Once the find is clean and dry, I use the tag that accompanies the object to fill in some of the fields at the top of the form – the special find number, the date of collection, the material the find is made of (ceramic, stone, metal, etc.) – and then weigh and measure the find. Sometimes the scale can be a little finicky and jumps between two and three different weights, but I choose the one it seems to like best and note the weight on the form. Then I use a small ruler to measure the length, width, and height of the object and put those on the form as well. These fields can sometimes be tricky because I have to be aware of the orientation of particular objects in order to get the measurements right. For example, if an object stands on a base, there would be a clear height and the length would instead be the diameter of the base.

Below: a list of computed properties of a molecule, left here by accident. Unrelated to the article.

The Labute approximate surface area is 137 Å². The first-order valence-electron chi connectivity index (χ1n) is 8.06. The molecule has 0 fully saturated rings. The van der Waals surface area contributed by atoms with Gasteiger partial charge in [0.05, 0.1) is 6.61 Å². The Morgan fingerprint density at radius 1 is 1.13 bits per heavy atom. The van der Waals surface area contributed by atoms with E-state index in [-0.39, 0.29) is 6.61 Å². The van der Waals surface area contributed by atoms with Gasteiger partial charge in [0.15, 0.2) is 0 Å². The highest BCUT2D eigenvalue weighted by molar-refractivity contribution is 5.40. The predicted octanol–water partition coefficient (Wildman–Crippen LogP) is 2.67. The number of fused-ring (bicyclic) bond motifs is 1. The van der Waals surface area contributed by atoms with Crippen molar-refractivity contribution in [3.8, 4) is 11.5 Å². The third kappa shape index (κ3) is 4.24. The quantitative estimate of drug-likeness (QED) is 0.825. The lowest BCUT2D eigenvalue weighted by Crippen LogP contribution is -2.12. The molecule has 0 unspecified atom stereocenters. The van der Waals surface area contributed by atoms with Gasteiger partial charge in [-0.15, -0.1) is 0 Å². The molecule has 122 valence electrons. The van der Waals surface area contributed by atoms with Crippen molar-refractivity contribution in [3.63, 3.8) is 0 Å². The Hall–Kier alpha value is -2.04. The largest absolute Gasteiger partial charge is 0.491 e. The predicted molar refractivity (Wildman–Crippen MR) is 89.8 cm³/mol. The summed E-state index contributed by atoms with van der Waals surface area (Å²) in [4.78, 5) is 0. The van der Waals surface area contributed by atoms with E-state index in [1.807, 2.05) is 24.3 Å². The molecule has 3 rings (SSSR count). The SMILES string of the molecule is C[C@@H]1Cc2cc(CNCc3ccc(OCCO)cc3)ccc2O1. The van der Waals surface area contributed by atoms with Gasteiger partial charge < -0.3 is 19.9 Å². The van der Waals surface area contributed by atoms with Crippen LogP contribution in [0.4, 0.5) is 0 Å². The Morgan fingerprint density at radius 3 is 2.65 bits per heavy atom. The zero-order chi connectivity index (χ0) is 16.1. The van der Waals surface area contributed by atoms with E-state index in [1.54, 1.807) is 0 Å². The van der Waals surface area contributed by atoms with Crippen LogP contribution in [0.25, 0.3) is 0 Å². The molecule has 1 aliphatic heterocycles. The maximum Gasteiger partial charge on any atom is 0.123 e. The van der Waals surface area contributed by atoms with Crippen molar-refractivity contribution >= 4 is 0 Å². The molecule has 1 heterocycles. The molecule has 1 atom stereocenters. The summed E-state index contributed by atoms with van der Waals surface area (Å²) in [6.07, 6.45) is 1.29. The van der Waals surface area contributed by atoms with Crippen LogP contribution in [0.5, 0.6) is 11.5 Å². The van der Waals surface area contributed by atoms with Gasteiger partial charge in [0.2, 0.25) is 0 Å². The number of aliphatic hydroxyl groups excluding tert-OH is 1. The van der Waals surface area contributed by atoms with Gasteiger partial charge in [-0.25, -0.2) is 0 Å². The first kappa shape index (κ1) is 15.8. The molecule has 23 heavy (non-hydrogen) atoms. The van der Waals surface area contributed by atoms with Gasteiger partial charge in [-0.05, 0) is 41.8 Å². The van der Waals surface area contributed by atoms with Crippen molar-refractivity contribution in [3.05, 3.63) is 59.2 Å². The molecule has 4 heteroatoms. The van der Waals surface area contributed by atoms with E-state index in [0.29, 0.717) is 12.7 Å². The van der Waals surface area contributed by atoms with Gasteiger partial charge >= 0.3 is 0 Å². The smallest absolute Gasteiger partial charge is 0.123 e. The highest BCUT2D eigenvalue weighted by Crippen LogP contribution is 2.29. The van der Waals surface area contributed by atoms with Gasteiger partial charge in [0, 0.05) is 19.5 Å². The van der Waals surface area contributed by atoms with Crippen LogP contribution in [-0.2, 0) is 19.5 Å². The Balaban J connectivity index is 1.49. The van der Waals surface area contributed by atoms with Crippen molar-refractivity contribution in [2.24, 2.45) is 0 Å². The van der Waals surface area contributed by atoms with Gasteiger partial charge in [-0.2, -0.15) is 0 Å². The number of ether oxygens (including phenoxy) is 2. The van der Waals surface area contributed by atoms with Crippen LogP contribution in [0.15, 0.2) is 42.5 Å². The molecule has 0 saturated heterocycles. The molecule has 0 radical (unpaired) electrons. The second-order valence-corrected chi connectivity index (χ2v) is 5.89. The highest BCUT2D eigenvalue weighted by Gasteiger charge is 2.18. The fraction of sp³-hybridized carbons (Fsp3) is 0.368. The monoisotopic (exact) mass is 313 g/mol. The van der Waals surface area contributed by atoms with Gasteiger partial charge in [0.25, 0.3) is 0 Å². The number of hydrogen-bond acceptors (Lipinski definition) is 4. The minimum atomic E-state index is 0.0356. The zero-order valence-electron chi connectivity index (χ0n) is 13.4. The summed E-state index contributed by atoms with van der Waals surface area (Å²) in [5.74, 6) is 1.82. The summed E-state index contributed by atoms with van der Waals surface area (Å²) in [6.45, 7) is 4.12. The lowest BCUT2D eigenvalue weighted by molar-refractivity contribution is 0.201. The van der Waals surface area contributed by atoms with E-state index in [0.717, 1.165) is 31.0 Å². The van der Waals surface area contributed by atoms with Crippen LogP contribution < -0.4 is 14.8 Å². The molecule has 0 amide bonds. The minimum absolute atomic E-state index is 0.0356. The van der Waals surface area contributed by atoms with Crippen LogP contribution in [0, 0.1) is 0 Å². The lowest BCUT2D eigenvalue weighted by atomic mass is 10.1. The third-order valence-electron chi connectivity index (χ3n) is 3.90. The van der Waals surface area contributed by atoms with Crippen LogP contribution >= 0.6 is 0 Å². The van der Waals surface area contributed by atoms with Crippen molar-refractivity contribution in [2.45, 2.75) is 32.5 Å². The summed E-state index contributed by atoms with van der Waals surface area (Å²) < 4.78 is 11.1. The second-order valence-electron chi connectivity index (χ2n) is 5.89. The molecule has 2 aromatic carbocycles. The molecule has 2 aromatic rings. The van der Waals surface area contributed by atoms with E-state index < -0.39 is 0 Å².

Next is the trickiest part of my job – the “description” section. I also have to record photograph numbers (if the object has been photographed) and do a small sketch of the object in another box on the form, but that often seems incredibly easy to do by comparison. I think that the description of the object is so difficult for me sometimes because it requires some knowledge of the significance of certain objects or types of objects. Sometimes it can be challenging to determine what the significance of a particular “special find” is, but there are always plenty of people around to ask for their opinion. As a result, I have come to learn a lot more about things that I had never learned in the classroom. For example, if there is a fragmented piece of ceramic in one of the bags, I will usually go over and ask members of the ceramics team about the object. This is because, as I pointed out above, pottery and tile are numerous, and it is very rare for a piece of ceramic to be assigned a special finds number unless it is particularly interesting. An example of the types of ceramics which might appear in the special finds of different excavations are miniature vessels.